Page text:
Utilization of intravenous immunoglobulin therapy to treat recurrent pregnancy loss in the antiphospholipid syndrome: a review.
Scand J Rheumatol Suppl 1998;107:97-102 (ISSN: 0301-3847) Harris EN; Pierangeli SS Academic Affairs, Morehouse School of Medicine, Atlanta, GA 30310-1495, USA.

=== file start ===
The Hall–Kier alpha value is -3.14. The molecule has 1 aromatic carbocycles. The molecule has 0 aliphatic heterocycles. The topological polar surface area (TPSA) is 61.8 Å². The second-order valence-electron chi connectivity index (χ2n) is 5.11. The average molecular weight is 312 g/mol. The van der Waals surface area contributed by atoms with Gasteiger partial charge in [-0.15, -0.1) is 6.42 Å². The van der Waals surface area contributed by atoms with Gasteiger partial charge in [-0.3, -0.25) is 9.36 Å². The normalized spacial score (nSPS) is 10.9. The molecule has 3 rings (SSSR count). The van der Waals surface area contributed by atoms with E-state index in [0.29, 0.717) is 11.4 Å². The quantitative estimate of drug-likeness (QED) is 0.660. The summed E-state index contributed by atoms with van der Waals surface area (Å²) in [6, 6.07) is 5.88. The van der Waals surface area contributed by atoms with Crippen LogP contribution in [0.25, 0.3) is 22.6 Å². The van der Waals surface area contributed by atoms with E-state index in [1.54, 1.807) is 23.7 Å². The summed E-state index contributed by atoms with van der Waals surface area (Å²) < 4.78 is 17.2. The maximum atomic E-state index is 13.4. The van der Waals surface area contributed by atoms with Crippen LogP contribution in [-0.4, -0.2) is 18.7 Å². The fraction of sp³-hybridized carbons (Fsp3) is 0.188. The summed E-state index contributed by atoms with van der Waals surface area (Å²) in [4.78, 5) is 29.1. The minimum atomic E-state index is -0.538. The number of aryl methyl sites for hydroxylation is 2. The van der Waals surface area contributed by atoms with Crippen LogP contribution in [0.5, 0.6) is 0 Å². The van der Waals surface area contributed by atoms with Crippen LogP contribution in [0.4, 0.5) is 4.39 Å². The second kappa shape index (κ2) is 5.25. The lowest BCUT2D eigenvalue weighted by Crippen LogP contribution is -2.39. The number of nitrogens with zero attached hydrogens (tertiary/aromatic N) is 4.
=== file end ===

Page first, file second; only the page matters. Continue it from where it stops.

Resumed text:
Although experience is still limited, intravenous immunoglobulin therapy for recurrent pregnancy loss in the Antiphospholipid Syndrome (APS) may represent a significant advance. APS was widely recognized only fifteen years ago. Pregnancy loss and thrombosis are the prominent clinical features. Initially, prednisone was used for treatment of pregnancy loss, but matemal and fetal complications stimulated searches for alternative therapy. Subcutaneous heparin and low dose aspirin was next utilized, but although efficacious, there is still a 30% failure rate, and intrauterine growth retardation, prematurity, and pre-eclampsia are relatively frequent. In the late 1980’s, there were a number of case reports of successful pregnancy outcomes after treatment with intravenous immunoglobulin (IVIg) but regimens differed. Series from two centers have confirmed these initial findings and treatment regimens have become more consistent. Both centers have reported success with doses of 400 mg/kg/day for 5 days or 1 g/kg/day for two days each month initiated during the first or early second trimester. Success rates of 70-100% have been reported, and complications such as pre-eclampsia, intrauterine growth retardation, and premature births appear reduced, when compared to prednisone and low dose aspirin or heparin and low dose aspirin. Several patients who were treated with IVIg also received heparin, making it uncertain whether heparin may also need to be added to IVIg. Intravenous immunoglobulin is safe, but expensive. Despite its expense, if IVIG is shown to markedly decrease matemal and fetal morbidity, it may be the logical treatment of choice to prevent pregnancy loss in APS.